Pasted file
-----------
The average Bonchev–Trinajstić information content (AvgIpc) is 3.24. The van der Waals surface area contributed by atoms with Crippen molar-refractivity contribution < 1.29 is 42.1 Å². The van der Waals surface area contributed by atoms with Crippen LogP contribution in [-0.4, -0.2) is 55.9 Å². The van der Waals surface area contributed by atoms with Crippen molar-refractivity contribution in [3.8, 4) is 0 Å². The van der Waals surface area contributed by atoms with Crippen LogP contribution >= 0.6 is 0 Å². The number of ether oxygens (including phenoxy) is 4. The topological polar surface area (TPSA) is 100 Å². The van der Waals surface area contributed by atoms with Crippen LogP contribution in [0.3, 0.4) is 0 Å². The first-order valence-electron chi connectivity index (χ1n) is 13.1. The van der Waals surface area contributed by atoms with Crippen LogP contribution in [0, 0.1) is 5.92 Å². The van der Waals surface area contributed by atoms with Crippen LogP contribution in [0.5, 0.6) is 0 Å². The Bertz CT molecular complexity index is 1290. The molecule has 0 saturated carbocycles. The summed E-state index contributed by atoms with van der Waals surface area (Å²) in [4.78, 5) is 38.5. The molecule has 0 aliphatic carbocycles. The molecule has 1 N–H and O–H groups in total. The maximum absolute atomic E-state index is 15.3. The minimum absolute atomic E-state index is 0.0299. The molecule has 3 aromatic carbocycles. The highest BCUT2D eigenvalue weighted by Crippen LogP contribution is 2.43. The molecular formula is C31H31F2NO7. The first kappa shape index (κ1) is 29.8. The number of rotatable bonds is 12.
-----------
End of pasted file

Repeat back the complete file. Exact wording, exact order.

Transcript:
The average Bonchev–Trinajstić information content (AvgIpc) is 3.24. The van der Waals surface area contributed by atoms with Crippen molar-refractivity contribution < 1.29 is 42.1 Å². The van der Waals surface area contributed by atoms with Crippen LogP contribution in [-0.4, -0.2) is 55.9 Å². The van der Waals surface area contributed by atoms with Crippen molar-refractivity contribution in [3.8, 4) is 0 Å². The van der Waals surface area contributed by atoms with Crippen LogP contribution >= 0.6 is 0 Å². The number of ether oxygens (including phenoxy) is 4. The topological polar surface area (TPSA) is 100 Å². The van der Waals surface area contributed by atoms with Crippen LogP contribution in [0.3, 0.4) is 0 Å². The first-order valence-electron chi connectivity index (χ1n) is 13.1. The van der Waals surface area contributed by atoms with Crippen LogP contribution in [0, 0.1) is 5.92 Å². The van der Waals surface area contributed by atoms with Crippen LogP contribution in [0.5, 0.6) is 0 Å². The Bertz CT molecular complexity index is 1290. The molecule has 0 saturated carbocycles. The summed E-state index contributed by atoms with van der Waals surface area (Å²) in [4.78, 5) is 38.5. The molecule has 0 aliphatic carbocycles. The molecule has 1 N–H and O–H groups in total. The maximum absolute atomic E-state index is 15.3. The minimum absolute atomic E-state index is 0.0299. The molecule has 3 aromatic carbocycles. The highest BCUT2D eigenvalue weighted by Crippen LogP contribution is 2.43. The molecular formula is C31H31F2NO7. The first kappa shape index (κ1) is 29.8. The number of rotatable bonds is 12.